Despite a smattering of bad press thanks to some security loopholes, Dropbox remains one of the most widely used services on the web, now with over 25 million users. The way they got there is simple, really: Not only were they one of the first to offer free cloud-based storage, but they streamlined the process to make storing and sharing files unequivocally easy.
Now YouSendIt, the popular service that offered a way to circumvent large attachment limits in emails, is offering their own cloud-based storage program to compete with Dropbox.
YouSendIt is offering a three-tiered plan similar to Dropbox with varying degrees of functionality (read more here). Their free plan offers 2GB of storage that can be accessed through their desktop sync app à la Dropbox and through iOS devices like the iPhone or iPad, though the current desktop version is Windows-only. Users concerned with security can utilize a pay-per-use security protection program to further safeguard their files.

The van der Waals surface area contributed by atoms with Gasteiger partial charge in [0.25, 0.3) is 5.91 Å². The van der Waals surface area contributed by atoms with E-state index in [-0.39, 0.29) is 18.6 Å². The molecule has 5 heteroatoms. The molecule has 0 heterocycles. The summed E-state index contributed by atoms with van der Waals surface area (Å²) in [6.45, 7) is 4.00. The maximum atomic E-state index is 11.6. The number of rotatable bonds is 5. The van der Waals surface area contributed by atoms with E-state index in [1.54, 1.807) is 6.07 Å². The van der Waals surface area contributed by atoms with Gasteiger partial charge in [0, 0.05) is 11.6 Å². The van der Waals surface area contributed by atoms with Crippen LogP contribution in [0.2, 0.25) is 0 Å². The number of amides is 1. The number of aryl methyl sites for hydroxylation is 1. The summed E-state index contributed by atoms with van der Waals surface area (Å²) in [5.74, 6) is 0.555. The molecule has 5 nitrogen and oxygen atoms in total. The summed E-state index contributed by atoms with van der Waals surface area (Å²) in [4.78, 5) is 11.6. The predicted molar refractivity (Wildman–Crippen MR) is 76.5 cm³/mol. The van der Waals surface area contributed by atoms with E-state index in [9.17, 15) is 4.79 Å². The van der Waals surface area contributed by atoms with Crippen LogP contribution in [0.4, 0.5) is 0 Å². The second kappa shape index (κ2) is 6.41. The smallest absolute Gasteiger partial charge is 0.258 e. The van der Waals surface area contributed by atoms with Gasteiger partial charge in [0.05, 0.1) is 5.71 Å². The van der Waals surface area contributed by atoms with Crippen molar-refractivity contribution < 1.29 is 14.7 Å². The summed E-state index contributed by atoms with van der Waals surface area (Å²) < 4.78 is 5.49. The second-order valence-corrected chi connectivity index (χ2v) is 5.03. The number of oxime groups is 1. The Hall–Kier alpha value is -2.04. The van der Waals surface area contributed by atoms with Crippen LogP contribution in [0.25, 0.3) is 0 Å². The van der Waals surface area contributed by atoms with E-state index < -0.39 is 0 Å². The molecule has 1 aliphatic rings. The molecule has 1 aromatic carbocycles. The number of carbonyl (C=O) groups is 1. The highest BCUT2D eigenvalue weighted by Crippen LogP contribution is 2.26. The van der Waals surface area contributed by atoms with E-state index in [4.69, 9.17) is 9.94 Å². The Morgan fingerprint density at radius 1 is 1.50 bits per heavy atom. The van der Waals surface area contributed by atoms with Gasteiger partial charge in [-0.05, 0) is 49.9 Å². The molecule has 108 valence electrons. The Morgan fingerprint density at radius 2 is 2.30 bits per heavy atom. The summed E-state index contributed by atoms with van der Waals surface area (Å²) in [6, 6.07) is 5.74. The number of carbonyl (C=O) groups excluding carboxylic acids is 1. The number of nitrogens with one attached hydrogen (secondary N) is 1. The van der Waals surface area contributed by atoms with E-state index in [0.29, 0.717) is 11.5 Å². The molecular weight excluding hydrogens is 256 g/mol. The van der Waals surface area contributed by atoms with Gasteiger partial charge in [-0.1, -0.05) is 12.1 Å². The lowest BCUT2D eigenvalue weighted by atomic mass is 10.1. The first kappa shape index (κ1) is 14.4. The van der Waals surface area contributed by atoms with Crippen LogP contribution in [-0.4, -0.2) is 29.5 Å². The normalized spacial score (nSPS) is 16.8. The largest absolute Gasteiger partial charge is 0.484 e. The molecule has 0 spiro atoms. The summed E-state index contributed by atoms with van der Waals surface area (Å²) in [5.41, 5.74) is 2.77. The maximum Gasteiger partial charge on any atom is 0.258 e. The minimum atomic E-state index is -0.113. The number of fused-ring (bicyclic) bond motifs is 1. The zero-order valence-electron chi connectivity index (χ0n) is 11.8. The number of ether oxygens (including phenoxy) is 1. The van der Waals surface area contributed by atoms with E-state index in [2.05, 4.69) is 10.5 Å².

In addition, users will have access to a new service that allows you to sign and send documents directly via email (meaning no messy faxes) and supports PDFs and Word docs, sort of like DocuSign. Also, you’ll be able to send files from your cloud folder directly via email — something handy that Dropbox doesn’t offer. However, file sizes are capped off at 2GB with a maximum of 100 downloads per file.
Additionally, their Pro Plan is priced $5 cheaper than Dropbox’s top-tier plan at $15 and offers unlimited storage versus the latter’s 100GB cap. You’ll have unlimited downloads, no file size limits, and additional file security built in, plus a hosted file page where others can submit documents to you.
There’s also a Corporate Suite offered for companies with five users or more. Mac OS X and Android apps aren’t available, but are planned to be unveiled in the coming months.
If you already have a Dropbox account it might be worth signing up to YouSendIt’s the free service for the document signing alone (though it doesn’t support Word 2007 .docx files; earlier versions and PDFs worked fine). If you’re a heavy cloud user on Windows, their unlimited storage plan is a better deal than Dropbox, plus it has some nice additives like extra security, an inbox folder, and a direct to email tab to make actual sharing easier.
[via The Next Web]